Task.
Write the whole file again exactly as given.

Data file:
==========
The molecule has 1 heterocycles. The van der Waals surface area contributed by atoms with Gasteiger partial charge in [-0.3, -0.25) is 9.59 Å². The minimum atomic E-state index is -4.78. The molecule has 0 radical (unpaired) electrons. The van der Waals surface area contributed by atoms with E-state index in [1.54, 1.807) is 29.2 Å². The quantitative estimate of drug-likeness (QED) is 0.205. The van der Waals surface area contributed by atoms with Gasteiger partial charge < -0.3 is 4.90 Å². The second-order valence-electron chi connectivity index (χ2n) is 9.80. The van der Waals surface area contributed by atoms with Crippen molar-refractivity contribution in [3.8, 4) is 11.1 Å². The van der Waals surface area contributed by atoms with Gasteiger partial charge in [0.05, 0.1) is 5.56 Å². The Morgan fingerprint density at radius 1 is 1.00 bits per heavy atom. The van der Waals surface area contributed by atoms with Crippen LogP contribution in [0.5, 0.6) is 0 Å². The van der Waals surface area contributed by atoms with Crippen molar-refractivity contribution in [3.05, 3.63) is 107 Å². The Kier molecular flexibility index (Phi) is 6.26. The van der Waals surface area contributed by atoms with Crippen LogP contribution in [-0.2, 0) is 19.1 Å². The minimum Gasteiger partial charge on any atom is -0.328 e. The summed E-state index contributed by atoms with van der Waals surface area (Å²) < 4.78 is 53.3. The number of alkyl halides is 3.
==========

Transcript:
The molecule has 1 heterocycles. The van der Waals surface area contributed by atoms with Gasteiger partial charge in [-0.3, -0.25) is 9.59 Å². The minimum atomic E-state index is -4.78. The molecule has 0 radical (unpaired) electrons. The van der Waals surface area contributed by atoms with E-state index in [1.54, 1.807) is 29.2 Å². The quantitative estimate of drug-likeness (QED) is 0.205. The van der Waals surface area contributed by atoms with Gasteiger partial charge < -0.3 is 4.90 Å². The second-order valence-electron chi connectivity index (χ2n) is 9.80. The van der Waals surface area contributed by atoms with Crippen molar-refractivity contribution in [3.8, 4) is 11.1 Å². The van der Waals surface area contributed by atoms with Gasteiger partial charge in [0.05, 0.1) is 5.56 Å². The Morgan fingerprint density at radius 1 is 1.00 bits per heavy atom. The van der Waals surface area contributed by atoms with Crippen LogP contribution in [0.5, 0.6) is 0 Å². The van der Waals surface area contributed by atoms with Crippen molar-refractivity contribution in [3.05, 3.63) is 107 Å². The Kier molecular flexibility index (Phi) is 6.26. The van der Waals surface area contributed by atoms with Crippen LogP contribution in [-0.2, 0) is 19.1 Å². The minimum Gasteiger partial charge on any atom is -0.328 e. The summed E-state index contributed by atoms with van der Waals surface area (Å²) < 4.78 is 53.3. The number of alkyl halides is 3.